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Meet Megan DeJarnett. Megan DeJarnett is a self-published children’s books author and founder of No Such Thing, a company dedicated to “redefining purpose by removing defining labels.”
Megan DeJarnett and Livingwith Spinal Muscular Atrophy
At the age of two, Megan was diagnosed with Spinal Muscular Atrophy (SMA), a genetic neuromuscular disease that causes the muscles to atrophy and weaken over time. There is no cure for SMA, but DeJarnett says, “It was never about my disability, it was about living my best life.” DeJarnett’s top aspirations in life were always to get married, have children, and become a business owner. After getting married and giving birth to two children, she says that there was still something missing. “I have a very entrepreneurial-esque about me. I wanted to start something, and I knew I had something that was ready to be birthed, but my whole business didn’t come to be until I was a parent of a child with special needs.”
No Such Thing’s Beginnings
“One day we were sitting, eating lunch—I had a three-year-old and a five-year-old, and my five-year-old is the one with a disability. The younger one looks at me and says, ‘Mommy why are you and my brother not normal?’ and you know, they’ve been around me their whole lives. They’re climbing up on my wheelchair, we’re strapping them to my chair, that’s all they knew. But for this moment, he stepped back for a second and realized that there was a difference.
“I’ve been around kids my whole life. I taught in a school, so I’ve come up with ways to dance around the question and make it more comfortable for everyone in the room. But here I had the opportunity to teach my kid that ‘Hey, first of all, there is no such thing as normal. Everybody has something, everyone is different.’ and that’s truly where the name came from.”
At speaking events, DeJarnett wished she had something tangible for people to take with them. She wanted to provide families, and especially children, with a resource. “I just felt this tug in me, saying ‘Start with a children’s book. Start super simple. Who knows what it’ll evolve into?’” DeJarnett wanted to provide a way for families to teach their children about diversity in the world, that difference is in everyone. To show what true acceptance and inclusion means.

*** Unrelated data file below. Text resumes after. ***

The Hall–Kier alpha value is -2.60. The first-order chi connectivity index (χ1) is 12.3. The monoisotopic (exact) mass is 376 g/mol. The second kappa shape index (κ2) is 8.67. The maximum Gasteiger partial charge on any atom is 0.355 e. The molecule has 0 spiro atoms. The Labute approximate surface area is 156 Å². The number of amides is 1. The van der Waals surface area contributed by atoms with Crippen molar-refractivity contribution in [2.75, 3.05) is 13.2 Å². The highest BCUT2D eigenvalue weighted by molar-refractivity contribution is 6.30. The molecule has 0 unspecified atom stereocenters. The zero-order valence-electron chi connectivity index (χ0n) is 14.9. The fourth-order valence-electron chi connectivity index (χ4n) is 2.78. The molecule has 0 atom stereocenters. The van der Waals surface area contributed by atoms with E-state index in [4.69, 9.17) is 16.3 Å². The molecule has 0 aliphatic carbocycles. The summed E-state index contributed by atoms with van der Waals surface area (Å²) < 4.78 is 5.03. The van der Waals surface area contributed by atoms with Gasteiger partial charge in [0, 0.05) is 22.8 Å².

Challenges and Obstacles
When reflecting on obstacles or challenges she faced as a disabled entrepreneur, DeJarnett says that she’s used to having to pivot things in life and adjust to make things work. “Anything is possible, you’ll just have to do it differently. You can still accomplish it, it’ll just look different. I take that philosophy into the business.”
She’s also had to deal with people’s misconceptions and assumptions about her disability. “Assumptions, whether with good intentions or bad, they just happen because people don’t know. I’ve had people who, just by looking at me, think that I have an intellectual disability just because I’m in a wheelchair. It’s not out of ugliness or malice, they just don’t know. That is our job as creatives to put it out there more so people can see it. If we can introduce this and teach inclusion at a young age, we won’t have such a hard time as adults.”
Advice for Others
As for advice for other disabled entrepreneurs, DeJarnett says to take everything one day at a time. “Don’t feel like you need to accomplish everything all at once. I think that goes for anybody wanting to start a business whether you’re disabled or not. You gotta be creative, and sometimes you will be the one that paves the way because maybe it hasn’t been done before.”
In the future, DeJarnett aspires to see her brand picked up by a larger company to spread her message across the world. “I would love to see our book around the world in Barnes and Noble and other bookstores or in Target where more people can access it. I want to be an active voice in the community.”
Have Megan DeJarnett’s words inspired you? Let us know down in the comments.
This article originally published on GREY Journal.